A record 17 ballplayers were ejected during one game. The San Diego Padres were in first place in the National League West, and the Atlanta Braves were in second, but they weren’t exactly battling it out in this Sunday game — the Padres had a 10½-game edge over Atlanta, with 46 games left on their schedule. They’d just added two games to that lead with a 4-1 win over the Braves the night before and a 10-4 win on Friday night.
Umpire Steve Rippley had worked the August 11 game at first base and he recalled that San Diego second baseman Alan Wiggins had repeatedly tried to lay down bunts for base hits. Braves right-hander Pascual Perez was sitting in the dugout, at the first-base end, charting pitches. After the third bunt attempt, he recalled, Perez “started yelling at Wiggins. ‘Swing the bat. …’ You know, baseball crap. They were yelling back and forth at each other, and then the fourth one they got on each other again, screaming.”1
Wiggins was the leadoff batter in the top of the first in the Sunday afternoon game and Perez was the pitcher. With the first pitch of the game, he hit Wiggins. No harm done. The Braves took a 2-0 lead in the bottom of the first when Claudell Washington homered off San Diego’s Ed Whitson.
Perez came up to bat in the bottom of the second, and Whitson tried to hit him but threw a wild pitch. Both teams were given warnings by Rippley, working the plate in this game. Whitson struck out Perez. The Braves did add a run in the inning and led 3-0.
In the bottom of the fourth, Whitson tried again to hit Perez — not once, but three times. And failed all three times. Rippley had seen enough. Whitson was ejected and so was San Diego manager Dick Williams. Greg Booker took over for Whitson, and Ozzie Virgil Sr. became acting manager, now that Williams had been tossed.
In the top of the sixth, while the Padres were batting, both of the two replacements were themselves ejected — Booker and Virgil.
After 7½ innings the score stood 5-1, Braves. When the Braves came up to bat in the bottom of the eighth, it was looking likely to be their last time at the plate. Craig Lefferts came in to pitch for the Padres. He got the first batter out, but then up came Pascual Perez. Oops! Hit by pitch. Both benches cleared. Lefferts was ejected, and so was Krol. The Padres had thus had three managers ejected in one game.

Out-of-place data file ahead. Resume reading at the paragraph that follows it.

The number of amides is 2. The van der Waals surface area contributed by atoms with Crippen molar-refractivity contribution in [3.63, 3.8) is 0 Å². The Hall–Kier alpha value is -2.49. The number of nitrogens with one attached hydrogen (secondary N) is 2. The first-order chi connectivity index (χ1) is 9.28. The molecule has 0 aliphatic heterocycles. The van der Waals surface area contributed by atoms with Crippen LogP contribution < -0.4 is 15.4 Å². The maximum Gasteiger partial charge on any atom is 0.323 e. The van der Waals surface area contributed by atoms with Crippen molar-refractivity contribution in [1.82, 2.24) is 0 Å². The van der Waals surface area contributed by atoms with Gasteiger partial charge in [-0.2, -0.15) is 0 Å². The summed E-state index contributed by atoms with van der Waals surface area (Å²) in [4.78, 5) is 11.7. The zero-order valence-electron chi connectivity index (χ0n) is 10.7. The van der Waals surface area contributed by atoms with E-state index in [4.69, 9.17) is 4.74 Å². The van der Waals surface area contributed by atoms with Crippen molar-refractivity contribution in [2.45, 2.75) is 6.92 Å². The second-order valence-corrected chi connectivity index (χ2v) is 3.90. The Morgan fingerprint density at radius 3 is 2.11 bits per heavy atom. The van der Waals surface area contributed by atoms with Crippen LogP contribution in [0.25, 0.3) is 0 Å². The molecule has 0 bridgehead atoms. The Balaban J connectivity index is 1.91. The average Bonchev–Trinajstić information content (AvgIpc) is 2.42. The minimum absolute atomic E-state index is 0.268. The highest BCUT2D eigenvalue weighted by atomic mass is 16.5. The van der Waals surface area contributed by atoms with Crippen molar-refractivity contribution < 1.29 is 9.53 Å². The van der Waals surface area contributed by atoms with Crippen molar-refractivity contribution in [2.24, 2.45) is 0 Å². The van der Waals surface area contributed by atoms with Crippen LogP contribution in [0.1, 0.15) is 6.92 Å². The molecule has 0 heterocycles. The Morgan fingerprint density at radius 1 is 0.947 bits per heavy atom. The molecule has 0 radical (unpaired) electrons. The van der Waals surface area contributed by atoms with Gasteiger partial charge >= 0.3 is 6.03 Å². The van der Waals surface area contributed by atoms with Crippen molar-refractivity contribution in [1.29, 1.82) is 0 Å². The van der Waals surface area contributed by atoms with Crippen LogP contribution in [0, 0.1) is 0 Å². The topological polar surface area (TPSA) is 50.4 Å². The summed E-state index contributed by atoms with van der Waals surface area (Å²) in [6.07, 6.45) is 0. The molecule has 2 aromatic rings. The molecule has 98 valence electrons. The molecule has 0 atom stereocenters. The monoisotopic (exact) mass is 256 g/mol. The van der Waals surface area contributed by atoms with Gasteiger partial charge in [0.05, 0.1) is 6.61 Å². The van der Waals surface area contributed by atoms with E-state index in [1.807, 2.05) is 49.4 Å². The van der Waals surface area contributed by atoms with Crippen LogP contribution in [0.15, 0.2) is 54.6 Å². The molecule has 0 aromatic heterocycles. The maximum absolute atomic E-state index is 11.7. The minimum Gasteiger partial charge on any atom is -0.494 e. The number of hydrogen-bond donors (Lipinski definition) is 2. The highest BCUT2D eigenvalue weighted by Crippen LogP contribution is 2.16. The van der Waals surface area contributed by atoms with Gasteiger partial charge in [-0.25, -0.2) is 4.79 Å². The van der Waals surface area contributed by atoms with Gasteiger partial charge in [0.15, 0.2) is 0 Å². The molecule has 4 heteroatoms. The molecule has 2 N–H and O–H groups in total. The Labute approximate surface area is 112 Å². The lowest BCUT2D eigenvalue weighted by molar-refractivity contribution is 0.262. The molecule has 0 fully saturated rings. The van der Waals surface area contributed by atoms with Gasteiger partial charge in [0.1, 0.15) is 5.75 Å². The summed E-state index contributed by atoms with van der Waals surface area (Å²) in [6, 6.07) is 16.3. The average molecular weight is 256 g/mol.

Bob Horner of the Braves was out with a broken hand and in the press box when the game began, but as the ongoing bad blood had been evident, he had gone to the locker room and suited up. After the game, he said, “You didn’t have to be a brain surgeon to figure out what was going on.”2 The brawl lasted 10 minutes and Perez had wisely returned to the Braves bench — but San Diego first baseman Champ Summers had left his team’s bench (he was not playing in the game) and tried to attack Perez there, but was blocked by Horner. Summers was ejected, of course. Horner was not — since he was on the DL and thus not even officially at the game.
The score in the game was 5-1 in the Braves’ favor. The score in ejections stood San Diego 8, Atlanta 3.
Then there was the top of the ninth. Donnie Moore took over pitching duties for the Braves. All he needed to do was secure three outs and the game would be over. But he hit the first batter, Graig Nettles. So Moore was ejected, and so was Braves manager Joe Torre — who had, of course, been warned back in the second inning. But Nettles was ejected, too — he’d charged the mound after being hit. The benches cleared again. Tim Flannery, who had pinch-hit earlier in the game and been replaced, was now thrown out of a game he could not otherwise re-enter. Goose Gossage, who had retired the last two batters in the Braves’ eighth, was tossed, too. So was San Diego’s Kurt Bevacqua (who had been on the bench and was standing in the dugout; when hit by a beer, he charged into the stands).